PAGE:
What are Apple's competitors doing wrong?
Apple's design guru Sir Jonathan Ive, the company's senior vice president of industrial design, has some thoughts on the matter, which he shared in an interview with the Evening Standard's Mark Prigg.
In the must-read Q&A with Ive, who is the mastermind behind the iconic appearance of the iMac, iPod, iPhone and iPad, Ive touches on the differences between London and Silicon Valley, how new products come about at Apple, why consumers have become obsessed with Apple products, how he measures success, and much, much more.
The release of the third generation iPad widened the gap between Apple and its competitors in the tablet market, and left many wondering why rivals had yet to catch up.
According to Slate writer Farhad Manjoo, the iPad is on course to do what Apple's iPod music player did: create an entirely new category of product and then dominate that category in such a way that competition basically falls by the wayside.
[T]here’s a good chance I’ll run out of superlatives to describe Apple’s tremendous, astonishing, stupendous, unbelievable emerging position in the tablet market. But I think the overkill is justified, as I worry that Apple’s rivals haven’t adequately taken stock of the potential disaster that lies ahead of them.
Most of our competitors are interested in doing something different, or want to appear new -- I think those are completely the wrong goals. A product has to be genuinely better. This requires real discipline, and that’s what drives us -- a sincere, genuine appetite to do something that is better.
When Apple begins work on a new offering, Ive said, "Our goals are very simple — to design and make better products. If we can’t make something that is better, we won’t do it."
By all accounts Ive and Apple's approach is working. According to market research firm iHS iSuppli, in 2011, the iPad, commanded over 60 percent of the tablet market share.
Sure, this number fell from 64 percent in the third quarter of 2011 to 57 percent in the fourth quarter, but according to iHS iSuppli this was not due to tablet rivals, but to the success of Apple's own iPhone 4S.
As iHS iSuppli writes in a press release, "The rollout of the iPhone 4S in October generated intense competition for Apple purchasers’ disposable income, doing more to limit iPad shipment growth than competition from the Kindle Fire and other media tablets."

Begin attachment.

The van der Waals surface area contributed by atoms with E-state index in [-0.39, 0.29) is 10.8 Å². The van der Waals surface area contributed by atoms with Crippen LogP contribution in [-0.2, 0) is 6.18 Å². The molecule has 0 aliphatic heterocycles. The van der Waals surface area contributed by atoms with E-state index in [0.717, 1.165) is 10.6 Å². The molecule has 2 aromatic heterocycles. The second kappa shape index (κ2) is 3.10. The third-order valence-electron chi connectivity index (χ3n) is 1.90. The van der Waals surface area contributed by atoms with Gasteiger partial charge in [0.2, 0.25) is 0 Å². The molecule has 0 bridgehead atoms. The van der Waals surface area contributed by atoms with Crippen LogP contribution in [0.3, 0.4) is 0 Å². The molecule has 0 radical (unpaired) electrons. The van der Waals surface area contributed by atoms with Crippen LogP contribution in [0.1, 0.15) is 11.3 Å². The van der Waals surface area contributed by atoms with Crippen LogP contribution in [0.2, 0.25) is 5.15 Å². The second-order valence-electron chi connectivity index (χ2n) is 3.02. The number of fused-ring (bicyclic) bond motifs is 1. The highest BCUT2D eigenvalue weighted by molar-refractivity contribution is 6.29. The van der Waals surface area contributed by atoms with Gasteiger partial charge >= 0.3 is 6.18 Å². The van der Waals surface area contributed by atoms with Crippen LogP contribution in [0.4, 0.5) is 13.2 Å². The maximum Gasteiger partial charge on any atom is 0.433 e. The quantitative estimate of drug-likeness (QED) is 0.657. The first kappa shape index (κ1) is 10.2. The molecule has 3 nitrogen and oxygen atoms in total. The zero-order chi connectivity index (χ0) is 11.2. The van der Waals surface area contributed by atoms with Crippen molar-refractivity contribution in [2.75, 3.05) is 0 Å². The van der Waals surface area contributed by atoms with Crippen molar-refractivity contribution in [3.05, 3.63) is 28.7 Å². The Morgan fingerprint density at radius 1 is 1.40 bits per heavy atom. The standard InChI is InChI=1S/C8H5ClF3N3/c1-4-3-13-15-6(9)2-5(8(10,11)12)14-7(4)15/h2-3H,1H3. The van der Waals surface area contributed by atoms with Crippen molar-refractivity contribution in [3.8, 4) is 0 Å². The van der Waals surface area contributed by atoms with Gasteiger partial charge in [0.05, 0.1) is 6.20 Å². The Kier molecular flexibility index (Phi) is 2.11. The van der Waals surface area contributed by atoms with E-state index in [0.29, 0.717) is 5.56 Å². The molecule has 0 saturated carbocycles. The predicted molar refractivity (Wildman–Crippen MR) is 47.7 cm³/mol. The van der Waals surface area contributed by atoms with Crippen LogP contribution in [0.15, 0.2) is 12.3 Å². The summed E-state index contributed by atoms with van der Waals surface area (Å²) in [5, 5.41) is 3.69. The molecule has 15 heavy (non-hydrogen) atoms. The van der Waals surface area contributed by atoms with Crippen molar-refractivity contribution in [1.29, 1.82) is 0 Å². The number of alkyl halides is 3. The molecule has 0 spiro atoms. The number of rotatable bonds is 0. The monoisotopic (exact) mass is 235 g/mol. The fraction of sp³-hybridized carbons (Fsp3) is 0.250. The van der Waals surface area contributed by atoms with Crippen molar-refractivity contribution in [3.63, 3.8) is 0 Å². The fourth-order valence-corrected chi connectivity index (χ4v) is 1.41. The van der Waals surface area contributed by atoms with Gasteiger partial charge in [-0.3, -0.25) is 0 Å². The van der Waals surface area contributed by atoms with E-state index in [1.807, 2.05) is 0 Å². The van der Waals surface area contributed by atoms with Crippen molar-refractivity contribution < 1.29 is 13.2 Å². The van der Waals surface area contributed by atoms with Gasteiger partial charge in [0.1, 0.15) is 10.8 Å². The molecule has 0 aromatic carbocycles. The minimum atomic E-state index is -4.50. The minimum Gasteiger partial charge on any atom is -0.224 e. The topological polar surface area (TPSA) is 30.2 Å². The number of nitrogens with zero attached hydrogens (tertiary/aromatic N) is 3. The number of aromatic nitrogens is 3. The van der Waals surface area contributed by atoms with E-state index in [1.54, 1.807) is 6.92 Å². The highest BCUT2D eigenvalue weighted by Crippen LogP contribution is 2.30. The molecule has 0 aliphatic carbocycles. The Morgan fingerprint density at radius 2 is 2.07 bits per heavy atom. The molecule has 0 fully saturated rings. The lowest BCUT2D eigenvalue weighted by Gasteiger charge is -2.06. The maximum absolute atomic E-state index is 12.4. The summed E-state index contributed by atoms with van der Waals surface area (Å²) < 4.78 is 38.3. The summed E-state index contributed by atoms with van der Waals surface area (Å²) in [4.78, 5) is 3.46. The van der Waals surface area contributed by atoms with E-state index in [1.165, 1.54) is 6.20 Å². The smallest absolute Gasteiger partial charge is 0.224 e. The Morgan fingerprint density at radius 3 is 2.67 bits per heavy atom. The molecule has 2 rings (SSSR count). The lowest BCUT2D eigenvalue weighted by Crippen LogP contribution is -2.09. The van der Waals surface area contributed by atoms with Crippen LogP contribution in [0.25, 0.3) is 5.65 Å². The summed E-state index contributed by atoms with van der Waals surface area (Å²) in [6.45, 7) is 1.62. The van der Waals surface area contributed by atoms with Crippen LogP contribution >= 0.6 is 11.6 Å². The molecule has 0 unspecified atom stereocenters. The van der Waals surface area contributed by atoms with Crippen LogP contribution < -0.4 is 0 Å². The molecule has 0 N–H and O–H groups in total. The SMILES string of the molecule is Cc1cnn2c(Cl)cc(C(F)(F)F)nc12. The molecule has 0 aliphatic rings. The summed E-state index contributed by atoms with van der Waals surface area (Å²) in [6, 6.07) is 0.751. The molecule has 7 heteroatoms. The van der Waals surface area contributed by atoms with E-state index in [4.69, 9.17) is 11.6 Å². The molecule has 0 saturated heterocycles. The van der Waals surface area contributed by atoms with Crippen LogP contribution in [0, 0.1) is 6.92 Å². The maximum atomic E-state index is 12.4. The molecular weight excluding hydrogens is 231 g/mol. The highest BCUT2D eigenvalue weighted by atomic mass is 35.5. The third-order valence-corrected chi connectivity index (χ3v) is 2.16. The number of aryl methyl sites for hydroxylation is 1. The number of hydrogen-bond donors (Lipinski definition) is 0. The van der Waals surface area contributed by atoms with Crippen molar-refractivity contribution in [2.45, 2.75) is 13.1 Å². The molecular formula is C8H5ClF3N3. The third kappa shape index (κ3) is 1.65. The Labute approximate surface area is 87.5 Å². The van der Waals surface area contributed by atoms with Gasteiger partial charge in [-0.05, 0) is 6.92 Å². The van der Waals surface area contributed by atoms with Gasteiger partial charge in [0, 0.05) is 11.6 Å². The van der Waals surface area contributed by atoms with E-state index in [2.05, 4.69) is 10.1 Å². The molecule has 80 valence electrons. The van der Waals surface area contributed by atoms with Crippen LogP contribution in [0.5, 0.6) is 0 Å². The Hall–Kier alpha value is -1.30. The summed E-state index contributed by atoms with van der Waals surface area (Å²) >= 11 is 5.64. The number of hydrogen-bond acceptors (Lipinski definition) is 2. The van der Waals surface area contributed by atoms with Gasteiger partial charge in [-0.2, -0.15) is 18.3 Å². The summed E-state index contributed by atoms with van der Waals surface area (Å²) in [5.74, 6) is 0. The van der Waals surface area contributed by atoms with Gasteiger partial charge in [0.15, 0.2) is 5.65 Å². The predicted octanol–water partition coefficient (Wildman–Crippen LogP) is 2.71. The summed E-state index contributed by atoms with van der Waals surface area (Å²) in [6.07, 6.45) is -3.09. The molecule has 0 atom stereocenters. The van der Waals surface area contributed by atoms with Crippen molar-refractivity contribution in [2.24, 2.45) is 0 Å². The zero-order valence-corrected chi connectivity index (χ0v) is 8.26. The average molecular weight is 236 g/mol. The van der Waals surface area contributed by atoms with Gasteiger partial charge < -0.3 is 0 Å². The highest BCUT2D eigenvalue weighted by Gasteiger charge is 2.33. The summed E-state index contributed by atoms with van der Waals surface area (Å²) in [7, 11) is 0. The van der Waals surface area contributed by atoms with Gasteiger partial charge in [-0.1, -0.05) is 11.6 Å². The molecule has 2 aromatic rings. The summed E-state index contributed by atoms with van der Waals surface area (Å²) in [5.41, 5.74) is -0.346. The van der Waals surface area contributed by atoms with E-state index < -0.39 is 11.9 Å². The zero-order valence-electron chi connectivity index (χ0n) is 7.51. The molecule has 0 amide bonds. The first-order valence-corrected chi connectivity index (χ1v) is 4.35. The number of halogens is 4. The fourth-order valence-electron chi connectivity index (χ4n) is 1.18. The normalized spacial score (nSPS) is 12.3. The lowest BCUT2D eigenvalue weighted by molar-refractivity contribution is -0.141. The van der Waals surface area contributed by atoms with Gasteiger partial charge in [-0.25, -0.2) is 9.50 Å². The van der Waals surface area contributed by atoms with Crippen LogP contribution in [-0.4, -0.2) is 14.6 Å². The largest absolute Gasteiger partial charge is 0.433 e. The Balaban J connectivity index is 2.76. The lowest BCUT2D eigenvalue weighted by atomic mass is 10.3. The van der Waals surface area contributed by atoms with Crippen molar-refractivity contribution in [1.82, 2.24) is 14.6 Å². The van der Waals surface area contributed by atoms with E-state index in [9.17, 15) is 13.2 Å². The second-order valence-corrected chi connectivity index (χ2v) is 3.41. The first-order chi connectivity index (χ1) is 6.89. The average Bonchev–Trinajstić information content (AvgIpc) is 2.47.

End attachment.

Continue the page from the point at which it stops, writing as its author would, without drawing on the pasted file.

It should be a scary state of affairs for competitors when Apple's main competition is itself.
Want more iPad? Check out how Apple's new iPad compares to the iPad 2, how it compares to Samsung's Galaxy Note 10.1 and whether the Twitterverse likes the new tablet or not. According to Apple, demand for the new iPad has been "off the charts."
Flick through the slideshow (below) for a look back at Apple's most iconic products.
Apple's first product was a computer for hobbyists and engineers, made in small numbers. Steve Wozniak designed it, while Jobs orchestrated the funding and handled the marketing.
One of the first successful personal computers, the Apple II was designed as a mass-market product rather than something for engineers or enthusiasts. It was still largely Wozniak's design. Several upgrades for the model followed, and the product line continued until 1993.
Jobs' visit to Xerox Corp.'s research center in Palo Alto inspired him to start work on the first commercial computer with a graphical user interface, with icons, windows and a cursor controlled by a mouse. It was the foundation for today's computer interfaces, but the Lisa was too expensive to be a commercial success.
Like the Lisa, the Macintosh had a graphical user interface. It was also cheaper and faster and had the backing of a large advertising campaign behind it. People soon realized how useful the graphical interface was for design. That led "desktop publishing," accomplished with a Mac coupled to a laser printer, to soon become a sales driver.
After being forced out of Apple, Jobs started a company that built a powerful workstation computer. The company was never able to sell large numbers, but the computer was influential: The world's first Web browser was created on one. Its software also lives on as the basis for today's Macintosh and iPhone operating system.
When Jobs returned to Apple in 1996, the company was foundering, with an ever shrinking share of the PC market. The radical iMac was the first step in reversing the slide. It was strikingly designed as a bubble of blue plastic that enclosed both the monitor and the computer. Easy to set up, it captured the imagination just as people across the world were having their eyes opened to the benefits of the Internet and considering getting their first home computer.
It wasn't the first digital music player with a hard drive, but it was the first successful one. Apple's expansion into portable electronics has had vast ramifications. The iPod's success prepared the way for the iTunes music store and the iPhone.
Before the iTunes store, buying digital music was a hassle, making piracy the more popular option. The store simplified the process and brought together tracks from all the major labels. The store became the largest music retailer in the U.S. in 2008.
The iPhone did for the phone experience what the Macintosh did for personal computing - it made the power of a smartphone easy to harness. Apple is now the world's most profitable maker of phones, and the influence of the iPhone is evident in all smartphones.
Dozens of companies, including Apple, had created tablet computers before the iPad, but none caught on. The iPad finally cracked the code, creating a whole new category of computer practically by itself.